They returned to the home. After the father had gathered his surprised family together again, the home teachers told them that they had felt inspired to return and asked if they could be of further assistance. The father replied that they must have been inspired to come that particular day, give the message they did, and now return. One of the sons was trying to make a major decision in his life, and he needed some help.
The home teachers spent the next several hours listening to and counseling the discouraged young man. The young man later reported that he had received the encouragement he needed to make a decision. The experience forged a tie between the home teachers and the family that continues today and that has enabled the home teachers to give the family help when they needed it.
But home teachers aren’t the only ones who can receive help from the Spirit in being sensitive to the needs of others. Consider the example of the Laurel class teacher who has continued to take an interest in the girls she taught even after they left for college. During semester breaks she invites them to her home, where they catch up on the events of each other’s lives. Often the conversations continue late into the night and include some soul-stirring discussions about decisions on major fields of study at college, dating, living locations, engagements, how to obtain answers to prayer, and how to draw spiritually close to our Heavenly Father. The key to this continued relationship has been the sensitive way in which this sister has approached these young ladies. Seeking to be guided by the Holy Ghost, she has been blessed to help them find answers to difficult decisions.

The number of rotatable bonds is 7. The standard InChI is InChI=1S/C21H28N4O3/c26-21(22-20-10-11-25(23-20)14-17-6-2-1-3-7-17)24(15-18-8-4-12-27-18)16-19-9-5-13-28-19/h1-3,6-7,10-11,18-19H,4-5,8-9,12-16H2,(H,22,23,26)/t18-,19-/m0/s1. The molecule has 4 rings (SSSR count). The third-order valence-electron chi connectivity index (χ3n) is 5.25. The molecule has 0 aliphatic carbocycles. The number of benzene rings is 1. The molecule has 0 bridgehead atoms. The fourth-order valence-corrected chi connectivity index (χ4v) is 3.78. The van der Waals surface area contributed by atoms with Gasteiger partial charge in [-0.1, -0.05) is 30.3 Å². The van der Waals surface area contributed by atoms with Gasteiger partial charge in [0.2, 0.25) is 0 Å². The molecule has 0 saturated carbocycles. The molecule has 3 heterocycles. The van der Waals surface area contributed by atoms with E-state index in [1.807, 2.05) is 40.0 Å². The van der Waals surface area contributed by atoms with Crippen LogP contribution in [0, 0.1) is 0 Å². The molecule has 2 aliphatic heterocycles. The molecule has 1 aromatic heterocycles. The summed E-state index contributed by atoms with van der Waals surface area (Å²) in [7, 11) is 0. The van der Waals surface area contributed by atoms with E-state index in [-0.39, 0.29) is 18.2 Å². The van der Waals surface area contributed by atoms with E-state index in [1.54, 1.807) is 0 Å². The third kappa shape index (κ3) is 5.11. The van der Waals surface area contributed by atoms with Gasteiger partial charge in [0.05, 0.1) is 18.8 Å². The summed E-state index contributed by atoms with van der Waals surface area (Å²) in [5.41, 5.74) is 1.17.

These and similar examples show us the path one must take if he is to follow the sensitive way. To become sensitive is to become selfless. It is to become more concerned about others than we are for ourselves. In a word, it is to become Christlike. The Savior was so sensitive he knew what others were feeling before they spoke of them (see 3 Ne. 15:2; 3 Ne. 17:2; 3 Ne. 28:6) and what their needs were before being asked to help (see Luke 8:43–46). That kind of sensitivity requires inspired discernment as well as time and effort. But every act of service we perform, every note of encouragement we offer, every time we listen and appreciate before speaking and judging, every prompting from the Spirit that we follow, strengthens those around us and teaches us more perfectly the meaning of Christlike sensitivity.